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Old 11-30-2011, 04:15 AM   #1
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Default Not sure what to do.

I am coming to an impasse with the Buick, and I am not sure which way to go with it.

Sit rep:

167k miles have since come and gone since it first saw the light of day in April 1993.

Issues:
Coolant leak from Throttle Body Gasket (getting worse)
Likely original Lower Intake gaskets.
Uneven firing issue that I suspect is either ignition related, or a vacuum leak,
Running a custom intake, that really is screaming for a FWI (custom rice pipe, to stock accordian, dumb, I know)
Currently getting 13mpg (stop and go probably to blame for some of that, but not all)
Prolly due for full tune up (plugs, wires, o2, etc)
Not 100% sure, but I believe the cat converter is toast.

The approach:
Choice 1: Take the car to a local mechanic, pay someone to tear down the top end, replace all gaskets from the LIM on up and be done with it, and do tuneup when I can get around to it, with cat converter after that.

Pros: Car is in and out in one day, and doesn't have any real down time.
Cons: I don't get to see the process, and doesn't allow me to be as thorough as I would like to be

Choice 2: Buy a $500 beater, pull the Buick in to the back yard, and take my time on it. Replace LIM gaskets, replace vacuum lines, full tune up, maybe relocate evap canister for FWI, etc.
Pros: Car gets the TLC it deserves after almost 4 years of merciless beating from me, will probably track down the funky motor mount, etc.
Cons: Sourcing and dealing with a beater while work is being done, much more to go wrong, etc.

What should be known: This scope of work I would like done is probably something that could be done with 3 or 4 beers at a meet. I have a tendency to get frustrated after a bit, and if the car is apart, and I need to drive it the next day, that is when the stupid stuff happens, because I am rushing and frustrated. I would expect the Buick to be down for 2-4 weeks to get the level of attention I want to give it, without setting fire to it.

I have most basic tools necessary, the only thing I may need might be something related to the fuel system fittings, and I have an area I believe I can work easily in. Weather is not a factor this time of year, unless it is rainy or something.

I know this is long winded and repetitive, but I am looking for advise on which way would be best to go, or any other options overlooked. Getting kind of tired of the car as well, and don't have the love for it I once had. Not by any fault of it'* own, just want something different.
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Old 11-30-2011, 07:37 AM   #2
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break it down into things you can accomplish in a weekend, the gaskets one weekend, maybe the tune up the next weekend, etc.. and if you cant find a car to borrow on the weekend i saw a commercial for enterprise that said weekend days for $10. you could do that many times for the price of a running beater and without the hassle of trying to keep the beater going. i cant see doing the cat without some bigger tools but everything else seems doable.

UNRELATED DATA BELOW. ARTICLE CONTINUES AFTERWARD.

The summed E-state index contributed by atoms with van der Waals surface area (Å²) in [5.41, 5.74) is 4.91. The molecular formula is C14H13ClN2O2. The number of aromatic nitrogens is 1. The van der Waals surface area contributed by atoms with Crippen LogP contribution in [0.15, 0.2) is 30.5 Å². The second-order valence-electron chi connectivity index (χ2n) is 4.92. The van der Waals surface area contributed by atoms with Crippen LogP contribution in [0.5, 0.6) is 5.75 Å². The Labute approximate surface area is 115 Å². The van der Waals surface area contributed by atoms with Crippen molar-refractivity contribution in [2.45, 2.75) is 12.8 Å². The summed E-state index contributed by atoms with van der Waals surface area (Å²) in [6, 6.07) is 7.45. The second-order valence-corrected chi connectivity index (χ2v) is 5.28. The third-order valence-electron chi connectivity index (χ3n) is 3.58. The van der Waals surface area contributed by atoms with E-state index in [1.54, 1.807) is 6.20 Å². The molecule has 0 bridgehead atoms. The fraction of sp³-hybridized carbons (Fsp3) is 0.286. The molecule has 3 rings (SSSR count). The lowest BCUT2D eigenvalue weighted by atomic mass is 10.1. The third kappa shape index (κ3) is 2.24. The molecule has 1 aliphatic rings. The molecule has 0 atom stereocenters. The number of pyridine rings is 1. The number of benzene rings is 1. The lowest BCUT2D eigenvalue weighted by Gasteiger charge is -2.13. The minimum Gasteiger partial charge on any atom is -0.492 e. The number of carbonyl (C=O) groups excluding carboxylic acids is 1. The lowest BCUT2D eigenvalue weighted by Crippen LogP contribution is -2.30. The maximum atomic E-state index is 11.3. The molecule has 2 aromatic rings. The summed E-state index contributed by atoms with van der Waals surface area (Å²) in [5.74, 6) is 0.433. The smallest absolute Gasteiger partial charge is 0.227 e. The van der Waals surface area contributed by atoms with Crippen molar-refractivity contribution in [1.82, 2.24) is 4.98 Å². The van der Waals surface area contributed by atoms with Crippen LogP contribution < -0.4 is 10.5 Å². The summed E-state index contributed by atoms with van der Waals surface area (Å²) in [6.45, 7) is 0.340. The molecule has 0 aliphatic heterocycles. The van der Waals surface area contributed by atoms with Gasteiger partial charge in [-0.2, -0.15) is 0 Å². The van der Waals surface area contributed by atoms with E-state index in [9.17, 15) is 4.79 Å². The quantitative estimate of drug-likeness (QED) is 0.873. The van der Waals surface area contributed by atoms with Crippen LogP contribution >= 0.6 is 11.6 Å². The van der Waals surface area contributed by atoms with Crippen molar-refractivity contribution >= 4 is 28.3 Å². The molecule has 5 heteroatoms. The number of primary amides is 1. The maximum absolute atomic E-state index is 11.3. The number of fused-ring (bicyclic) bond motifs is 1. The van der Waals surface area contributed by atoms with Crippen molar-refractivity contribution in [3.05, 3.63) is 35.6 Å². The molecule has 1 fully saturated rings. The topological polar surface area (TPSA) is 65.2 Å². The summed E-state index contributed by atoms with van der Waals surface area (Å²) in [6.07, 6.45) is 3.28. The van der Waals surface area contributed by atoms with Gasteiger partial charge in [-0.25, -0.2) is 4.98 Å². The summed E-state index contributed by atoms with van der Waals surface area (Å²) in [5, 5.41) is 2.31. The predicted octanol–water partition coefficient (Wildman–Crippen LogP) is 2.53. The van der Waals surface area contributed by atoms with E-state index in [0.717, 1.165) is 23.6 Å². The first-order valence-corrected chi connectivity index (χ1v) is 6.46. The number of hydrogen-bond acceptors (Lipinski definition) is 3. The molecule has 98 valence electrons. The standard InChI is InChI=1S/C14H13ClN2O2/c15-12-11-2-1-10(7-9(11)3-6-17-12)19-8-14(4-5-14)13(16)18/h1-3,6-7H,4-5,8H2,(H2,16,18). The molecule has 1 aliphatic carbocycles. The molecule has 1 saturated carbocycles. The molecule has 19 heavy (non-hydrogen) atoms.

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Old 11-30-2011, 08:26 AM   #3
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Technically you can flop the fuel lines on the cowl. I did this many times in the past. Be nice to them ...and they'll be ok in ... well yeah..you got the heat and likely that has made them unhappy.

You can easily do a TB gasket in an hour. I'd think about starting on that and see how it goes. Maybe build some confidence. Pull the three bolts and let the 1/4 ounce of coolant fall where it does. Change gasket, clean TB and reassemble.
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Old 11-30-2011, 09:32 AM   #4
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Think of it in terms of not just the repairs it needs now, but all the repairs it will need in the future (and believe me, there will be more). If you pay a mechanic to do the ones you are faced with now, you won't learn how to repair your engine yourself, and you will always be paying that mechanic. If you fix it yourself, the things you learn (and the confidence you gain) will enable you to handle most anything your car throws at you in the future.
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Old 11-30-2011, 12:03 PM   #5
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This may sound off the wall and it won't address your coolant leak, but since you mentioned that your cat converter may be toast, you might want to try giving the converter a few good whacks with a rubber hammer. It won't cost you anything but a few minutes to safely elevate your car to get underneath it and who knows, it may improve your mpg and driveability issues. I've heard of more than one instance of a clogged or partially clogged cat converter severely affecting performance and mpg even to the point where the car will no longer run. As a disclaimer, if that helps, it is only a temporary fix, especially if we want to be EPA pc.
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